So youre saying that you didnt put on muscle bc you worked out 2 hours a day. Well that could be why you put on a lot of fat. If you eat right, do some cardio, and lift compound movements and gain strenght by inc all your maxes, idont see why you would gain more muscle then fat. And if you do, then lower the ratio at which you gain from 2 to 1 or half a pound a week. Its not THAT difficult.Originally Posted by ExtremeAnabolic
Then you should eat more.Originally Posted by ExtremeAnabolic
The problem these days is that people are too caught up in this and that am I doing this right or wrong, how many supplements should I take. Bottom line eat and train intense. If you don't gain eat more. simple as that
Originally Posted by RBC13
I never said I put on a lot of fat. Not sure where you are getting that. As for the rest of your post it doesn't make much sense. Who wouldn't want to gain more muscle than fat? And if I were gaining muscle why would I lower the ratio at which I was gaining?
Originally Posted by imageD
(1) Eating more just added unwanted fat.
(2)As the article shows sometimes eating more just adds fat. Rarely in life is anything as "simple as that" Read the article again.
There is no one answer for ALL problems. And while eating more is probably the answer to most people's quest for size it was not for me.
Last edited by Songsangnim; 01-01-2006 at 02:36 AM.
Seriously, listen how absurd you sound.Originally Posted by ExtremeAnabolic
"And while eating more is probably the answer to most people's quest for size it was not for me"
That is one of the most absurd things I have ever heard someone say in regards to bodybuilding. If you found you were putting on too much fat 1) change your macros up and/or 2) give your body a greater growth stimulus (more intense training)
people make bodybuilding more complex than it has to be
I think there IS such a thing as a hardgainer.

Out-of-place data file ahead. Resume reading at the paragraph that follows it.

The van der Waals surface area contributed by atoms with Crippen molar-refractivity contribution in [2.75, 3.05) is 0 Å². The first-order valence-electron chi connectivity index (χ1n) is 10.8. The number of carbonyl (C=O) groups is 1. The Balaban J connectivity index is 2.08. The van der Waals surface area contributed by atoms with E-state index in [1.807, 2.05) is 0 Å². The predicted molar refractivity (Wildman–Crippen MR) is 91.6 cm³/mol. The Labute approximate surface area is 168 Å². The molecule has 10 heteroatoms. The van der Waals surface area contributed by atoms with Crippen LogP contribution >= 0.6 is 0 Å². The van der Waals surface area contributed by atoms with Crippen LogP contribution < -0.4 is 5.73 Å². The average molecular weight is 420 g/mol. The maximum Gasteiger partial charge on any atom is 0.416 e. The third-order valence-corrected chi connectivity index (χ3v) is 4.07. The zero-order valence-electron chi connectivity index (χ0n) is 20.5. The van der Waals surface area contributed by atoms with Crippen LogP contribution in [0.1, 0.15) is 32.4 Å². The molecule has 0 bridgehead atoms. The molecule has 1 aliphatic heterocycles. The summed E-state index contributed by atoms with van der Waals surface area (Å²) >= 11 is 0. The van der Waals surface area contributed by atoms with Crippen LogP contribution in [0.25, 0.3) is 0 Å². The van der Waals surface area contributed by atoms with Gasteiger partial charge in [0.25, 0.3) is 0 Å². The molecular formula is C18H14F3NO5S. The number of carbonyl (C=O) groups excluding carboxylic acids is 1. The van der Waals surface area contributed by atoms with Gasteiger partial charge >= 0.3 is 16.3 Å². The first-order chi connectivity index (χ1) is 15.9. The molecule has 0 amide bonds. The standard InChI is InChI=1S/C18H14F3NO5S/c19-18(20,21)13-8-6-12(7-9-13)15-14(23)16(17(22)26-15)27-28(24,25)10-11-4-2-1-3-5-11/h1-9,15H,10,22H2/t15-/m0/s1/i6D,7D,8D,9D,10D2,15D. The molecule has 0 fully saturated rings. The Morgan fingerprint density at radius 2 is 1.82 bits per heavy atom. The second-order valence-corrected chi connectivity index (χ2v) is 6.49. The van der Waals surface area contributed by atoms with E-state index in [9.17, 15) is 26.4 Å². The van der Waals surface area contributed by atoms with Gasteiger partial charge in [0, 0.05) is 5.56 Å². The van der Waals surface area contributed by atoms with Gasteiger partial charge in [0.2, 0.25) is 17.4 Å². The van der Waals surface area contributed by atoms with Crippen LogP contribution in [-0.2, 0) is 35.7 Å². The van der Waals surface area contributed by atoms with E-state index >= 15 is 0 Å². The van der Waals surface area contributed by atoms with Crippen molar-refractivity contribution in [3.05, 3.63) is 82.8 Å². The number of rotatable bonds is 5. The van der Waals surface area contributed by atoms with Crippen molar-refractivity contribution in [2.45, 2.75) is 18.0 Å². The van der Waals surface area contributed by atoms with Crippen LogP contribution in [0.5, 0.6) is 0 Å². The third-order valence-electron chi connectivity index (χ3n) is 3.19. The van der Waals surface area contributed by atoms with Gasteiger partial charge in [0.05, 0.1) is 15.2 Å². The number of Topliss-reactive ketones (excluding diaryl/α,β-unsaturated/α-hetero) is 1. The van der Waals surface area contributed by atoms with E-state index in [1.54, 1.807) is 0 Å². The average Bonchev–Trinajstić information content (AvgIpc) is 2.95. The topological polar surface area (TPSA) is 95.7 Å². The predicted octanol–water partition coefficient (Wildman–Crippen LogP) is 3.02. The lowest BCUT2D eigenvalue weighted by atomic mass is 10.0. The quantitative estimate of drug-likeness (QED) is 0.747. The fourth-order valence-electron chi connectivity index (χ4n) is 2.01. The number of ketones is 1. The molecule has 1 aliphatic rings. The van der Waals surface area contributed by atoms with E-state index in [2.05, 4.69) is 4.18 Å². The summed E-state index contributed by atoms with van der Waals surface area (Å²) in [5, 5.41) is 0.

My definition of hardgainer would be someone with high maintenance calories and finds it hard to develop muscle. I know people who are naturally muscular and strong and gain more muscle very easily. I'm not one of them. I also know guys much larger than me who need less calories to bulk than I do to maintain.
People may make gaining "weight" more complex than it has to be, but you are truly ingnorant to make that generalization about bodybodybuilding.Originally Posted by imageD
And yes, there are those out there can can muscle extremely easily, even on piss-poor diets. And there are others who will struggle all their life, even when doing things perfect.
Let's not get into the genetics argument, but people are pysiologically different from one another.
No, that's really not "just how it is."Originally Posted by xMeat_Headx
Last edited by Slim Schaedle; 01-01-2006 at 10:48 AM.
How does working out for 2 hours/day promote fat accumulation/retention?Originally Posted by RBC13
What does bodyfat have to do with ExtremeAnabolic's post ayway. I didn't see him bring it up (?)
I just read the article and no one has addressed this yet...what pertinence does this article have to muscle anabolism. Perhaps the title should be changed because the term "hardgainer" is typically applied to those who gain muscle at a slower rate than the "average" person.
The only extremely remote correlation between the article content and muscle growth is the discussion of protein catabolism and that protein can undergo glucuneogenesis and be used for fuel. If he is implying that ALL protein you eat does this, and that is why people fail to gain, that is absurd.
Last edited by Slim Schaedle; 01-01-2006 at 10:46 AM.
The issue is fat intake being too low, IMO. Any protein over your 'needs' is converted to glycogen, then to fat if you eat too many calories.
But that's me.
Squats work better than supplements.